By bullying their peers, these children attempt to establish a sense of power and control, hoping that it will elevate their status and make them more popular among their peers. It is important for educators, parents, and the community as a whole to address the root causes of this behavior and provide these children with healthier ways to gain self-esteem and build positive relationships with others.
The way siblings interact with each other within the home environment has a profound influence on a child’s behavior and social interactions. If siblings engage in bullying behaviors towards their younger brothers or sisters, it can significantly impact how the child treats their peers outside of the family setting. Bullying by a sibling can teach a child negative behavioral patterns that they then carry over into their interactions with peers in the classroom.
When a child is subjected to bullying by their siblings, they may perceive it as a normal or acceptable way to assert power and control over others. This learned behavior becomes ingrained in their social interactions and can manifest as bullying behavior towards their peers. The child may replicate the same aggressive or demeaning actions they witnessed or experienced at home, perpetuating a cycle of negative behavior.
Intolerant of Peer Differences
The primary factors that students often mention as reasons for bullying include physical appearance, race or ethnicity, gender, disability, religion, and sexual orientation. These characteristics make individuals vulnerable to bullying due to a lack of understanding and acceptance of differences in backgrounds, cultures, and other identity markers.
Bullying behavior can arise when some young people struggle to comprehend or appreciate diversity. They may have limited exposure to individuals from diverse backgrounds or lack the necessary knowledge to understand and respect differences. As a result, they may resort to bullying as a misguided attempt to assert power, reinforce stereotypes, or maintain a sense of superiority over others who possess different identities or characteristics.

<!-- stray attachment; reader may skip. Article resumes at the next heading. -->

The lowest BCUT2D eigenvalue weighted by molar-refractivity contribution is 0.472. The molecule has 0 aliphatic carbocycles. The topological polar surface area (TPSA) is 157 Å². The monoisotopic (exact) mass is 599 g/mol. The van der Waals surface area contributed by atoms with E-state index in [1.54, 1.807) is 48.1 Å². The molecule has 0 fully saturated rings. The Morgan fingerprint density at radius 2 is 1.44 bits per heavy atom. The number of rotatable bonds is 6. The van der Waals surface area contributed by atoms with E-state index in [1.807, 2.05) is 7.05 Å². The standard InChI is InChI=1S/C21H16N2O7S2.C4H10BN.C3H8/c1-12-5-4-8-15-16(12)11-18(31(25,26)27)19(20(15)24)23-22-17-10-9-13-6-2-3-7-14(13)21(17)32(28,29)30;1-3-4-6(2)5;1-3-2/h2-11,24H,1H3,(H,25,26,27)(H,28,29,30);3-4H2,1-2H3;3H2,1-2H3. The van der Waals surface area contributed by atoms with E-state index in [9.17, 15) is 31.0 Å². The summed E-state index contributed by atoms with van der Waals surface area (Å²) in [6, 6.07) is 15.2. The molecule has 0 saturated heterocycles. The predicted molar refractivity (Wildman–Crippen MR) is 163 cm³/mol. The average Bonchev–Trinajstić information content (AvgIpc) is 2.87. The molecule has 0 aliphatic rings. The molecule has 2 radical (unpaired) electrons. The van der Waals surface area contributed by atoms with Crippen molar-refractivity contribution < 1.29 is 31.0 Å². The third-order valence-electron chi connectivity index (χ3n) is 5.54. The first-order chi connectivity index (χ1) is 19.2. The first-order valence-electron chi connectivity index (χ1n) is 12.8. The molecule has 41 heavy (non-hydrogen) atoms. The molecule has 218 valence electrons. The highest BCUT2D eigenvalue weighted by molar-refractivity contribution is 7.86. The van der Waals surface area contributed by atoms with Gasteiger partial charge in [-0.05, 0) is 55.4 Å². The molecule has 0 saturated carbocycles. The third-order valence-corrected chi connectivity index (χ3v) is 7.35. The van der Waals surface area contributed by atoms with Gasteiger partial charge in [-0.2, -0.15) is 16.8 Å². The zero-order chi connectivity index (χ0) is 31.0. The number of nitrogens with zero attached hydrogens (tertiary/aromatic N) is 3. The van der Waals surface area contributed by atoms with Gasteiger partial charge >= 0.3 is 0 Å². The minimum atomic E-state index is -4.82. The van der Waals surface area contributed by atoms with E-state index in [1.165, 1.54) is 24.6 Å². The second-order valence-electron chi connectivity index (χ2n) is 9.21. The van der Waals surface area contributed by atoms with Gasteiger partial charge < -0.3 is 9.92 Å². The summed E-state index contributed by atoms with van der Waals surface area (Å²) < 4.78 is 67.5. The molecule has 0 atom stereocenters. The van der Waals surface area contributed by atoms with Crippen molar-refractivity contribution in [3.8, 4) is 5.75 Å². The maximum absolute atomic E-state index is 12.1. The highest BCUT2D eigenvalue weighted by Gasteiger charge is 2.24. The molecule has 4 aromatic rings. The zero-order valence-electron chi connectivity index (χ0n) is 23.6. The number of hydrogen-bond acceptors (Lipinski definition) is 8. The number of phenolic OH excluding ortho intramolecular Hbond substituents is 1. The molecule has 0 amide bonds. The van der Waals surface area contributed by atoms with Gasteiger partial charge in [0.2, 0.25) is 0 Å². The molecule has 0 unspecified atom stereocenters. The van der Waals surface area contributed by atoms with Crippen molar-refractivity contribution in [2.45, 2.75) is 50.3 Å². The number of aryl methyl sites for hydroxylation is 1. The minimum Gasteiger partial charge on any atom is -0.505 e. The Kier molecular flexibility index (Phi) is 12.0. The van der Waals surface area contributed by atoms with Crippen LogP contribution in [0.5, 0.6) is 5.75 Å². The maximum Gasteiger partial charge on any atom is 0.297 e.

The Domino Effect
Children who witness or experience bullying can possibly become bullies themselves. Bullying is a behavior that is learned, and children often imitate what they observe in their surroundings. Some youngsters may engage in bullying to gain acceptance and fit in with their peer group. In certain cases, the school environment may not effectively address or combat these behaviors. This further contributes to the perpetuation of bullying.
When children see bullying, they may internalize these aggressive actions as a means to exert power or control over others. They may view bullying as a normative behavior. They assume that it is an acceptable way to establish social standing or maintain their place within a particular group. Also, the desire to fit in and conform to their peers’ expectations can lead children to adopt bullying. This could mean that they align themselves with the dominant social dynamics of their peer group.
Tips for Parents and Teachers
Preventing bullying requires disrupting patterns of aggression both at home and in school. The key agents of change are the adults who create an environment that fosters positive engagement with all children. They also consistently enforce appropriate consequences for unacceptable behaviors. Nurturing healthy emotional and social development in children necessitates their affirmation and support from the adults in their lives. Children must know that the adults around them genuinely want to spend time with them. They must feel that they are valued as unique individuals.
As children observe adults who model positive behaviors, they also learn that there are clear boundaries. Also, they become aware of the consequences of engaging in aggressive actions. Significantly, these consequences are most effective when administered by caring adults who prioritize the growth and well-being of the children, even while disciplining them.
If you think that your child is being bullied or is a bully, it is best to approach a trusted therapist to address the issue right away. You can visit Mindshift Psychological Services to learn more about therapy or counseling sessions. You may also contact them at (714) 584-9700 to schedule an appointment.